General and physical chemistry
Journal of the Chemical Society Abstracts
Determination of Refractive Indices of Hydrogen, Carbon Dioxide, and Oxygen in the Infra-red. JOHN KOCH ( A m . Physik, 1905, [ iv], 17, . --,4n interference method is employed and details are given. For hydrogen for a wave-length = 8*69p, the value 1.0001373 a t 0' and 760 mm. was obtained, a result in accord with the value 1.000264 obtained by Boltzmann for the dielectric constant. From the values of the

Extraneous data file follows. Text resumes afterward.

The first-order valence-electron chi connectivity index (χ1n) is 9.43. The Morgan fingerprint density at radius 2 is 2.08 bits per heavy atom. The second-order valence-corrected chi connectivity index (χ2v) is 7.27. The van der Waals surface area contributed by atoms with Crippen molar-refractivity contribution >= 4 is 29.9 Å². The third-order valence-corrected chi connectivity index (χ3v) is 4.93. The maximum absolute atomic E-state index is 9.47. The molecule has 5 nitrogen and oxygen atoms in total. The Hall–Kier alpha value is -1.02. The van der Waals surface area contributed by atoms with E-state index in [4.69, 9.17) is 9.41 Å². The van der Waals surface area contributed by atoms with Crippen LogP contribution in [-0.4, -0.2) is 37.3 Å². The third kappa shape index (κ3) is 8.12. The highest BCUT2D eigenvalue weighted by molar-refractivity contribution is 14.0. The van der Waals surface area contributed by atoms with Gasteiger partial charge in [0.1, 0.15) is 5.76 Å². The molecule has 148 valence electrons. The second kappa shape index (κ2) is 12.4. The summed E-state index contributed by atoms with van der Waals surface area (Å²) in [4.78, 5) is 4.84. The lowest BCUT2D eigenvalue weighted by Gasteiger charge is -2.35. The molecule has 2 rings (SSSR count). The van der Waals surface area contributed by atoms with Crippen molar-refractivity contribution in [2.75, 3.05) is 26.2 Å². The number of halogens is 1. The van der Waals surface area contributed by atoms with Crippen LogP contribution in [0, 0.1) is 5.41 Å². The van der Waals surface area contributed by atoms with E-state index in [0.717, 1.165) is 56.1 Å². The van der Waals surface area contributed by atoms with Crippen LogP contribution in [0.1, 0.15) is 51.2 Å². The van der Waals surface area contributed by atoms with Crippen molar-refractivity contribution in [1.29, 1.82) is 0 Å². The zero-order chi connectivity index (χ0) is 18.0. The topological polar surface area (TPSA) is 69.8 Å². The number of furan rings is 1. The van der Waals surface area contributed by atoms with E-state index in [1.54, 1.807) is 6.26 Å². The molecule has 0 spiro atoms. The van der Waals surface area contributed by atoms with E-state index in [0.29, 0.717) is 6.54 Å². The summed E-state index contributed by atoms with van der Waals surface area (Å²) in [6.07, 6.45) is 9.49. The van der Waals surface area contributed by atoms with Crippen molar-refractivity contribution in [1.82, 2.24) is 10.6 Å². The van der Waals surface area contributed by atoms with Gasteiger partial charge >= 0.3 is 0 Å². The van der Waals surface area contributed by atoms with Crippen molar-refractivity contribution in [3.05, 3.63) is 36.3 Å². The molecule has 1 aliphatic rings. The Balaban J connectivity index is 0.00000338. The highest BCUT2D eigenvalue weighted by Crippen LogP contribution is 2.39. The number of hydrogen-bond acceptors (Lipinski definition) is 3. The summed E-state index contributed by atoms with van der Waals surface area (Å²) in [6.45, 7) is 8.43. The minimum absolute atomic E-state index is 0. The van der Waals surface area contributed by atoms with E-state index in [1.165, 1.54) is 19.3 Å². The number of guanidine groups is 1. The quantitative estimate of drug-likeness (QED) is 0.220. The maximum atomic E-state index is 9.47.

... values of the refractive index for this and other wavelengths, the author deduces by Drude's equations (ibid" 1904, 14, 677 and 936) the value 1.49 x 107 for the ratio elm. For carbon dioxide for the same wave-length, the value 1.0004578 was obtained; this is greater than that for the B-line, so that the gas furnishes a case of anomalous dispersion. For oxygen, the value found was 1*0002661, which is less than the values hitherto obtained for the lithium and D-lines (1.000271), so t h a t the dispersion is normal. L. M. J. Relation between Electrolytic Dissociation and Refractive Power. PILIPPO ZECCHINI (Gaxnetta, 1905, 35, ii, 65--86).-The auCuhor has made a large number of measurements or" the densities and refractive indices for sodium light and a t the ordinary temperature of solutions of different concentrations of sulphuric, hydrochloric, nitric, acetic, propionic, trichloroacetic, phosphoric, phosphorous, and hydrofluoric acids, sodium and potassium hydroxides, ammonia, potassium nitrate, chloride, acetate, and trichloroacetnte, and ammonium nitrate. The numbers obtained lead to the following conclusions. The dissociation of sulphuric acid by dilution with water effects only a very sniall change in the molecular refraction of the acid. W i t h hydrochloric and nitric acids, the molecular refraction increases slightly with the dilution. The increase scarcely ever amounts to 2.2, which should be the value corresponding with the complete ionisa t ion of n hydrogen atom. Leblanc and Rohland's hypothesis, according to which the hydrogen ion has double the refraction of the hydrogen atom, is therefore regarded by the author a s not justified, the small deviations ol the molecular refraction being equally well attributable t o the anion. The values obtained for solutions of the bases examined indicate no difference in refraction between a hydroxyl group and a hydroxyl ion. I n the case of salts, the molecular refraction is mostIy independent of the concentration of the solution. The molecular refraction of the water formed in the neutralisation of a n acid by a base varies considerably. For the strong acids (nitric, hydrochloric, sulphuric, and trichloroacetic) with the strong bases, potassium and sodium hydroxides, it varies from a minimum of 7-71 with sodium sulphate to a maximum of 8.40 with potassium trichloroacetate, whilst it has the value 5-87 for ammonium nitrate or potassium acetate. No explanation is advanced for these divergences. from Mebereol. Zeit., 22, 102-1 13) .-A measured amount of potassium durn solution is added to 1 litre of the water under examination and precipitated with ammonia. The radioactivity of the emanation and the induced radioactivity, which are all collected in the precipitate, are determined together i n a n apparatus resembling that of Elster and Geitel, and are found generally to lie between the activity of radium and t h a t of thorium. Rain is always slightly active, most so that collected during a thunderstorm in the spring, or in a town ; the activity diminishes as the rain shower continues ; freshly fallen snow is 3-5 Chemiluminescence.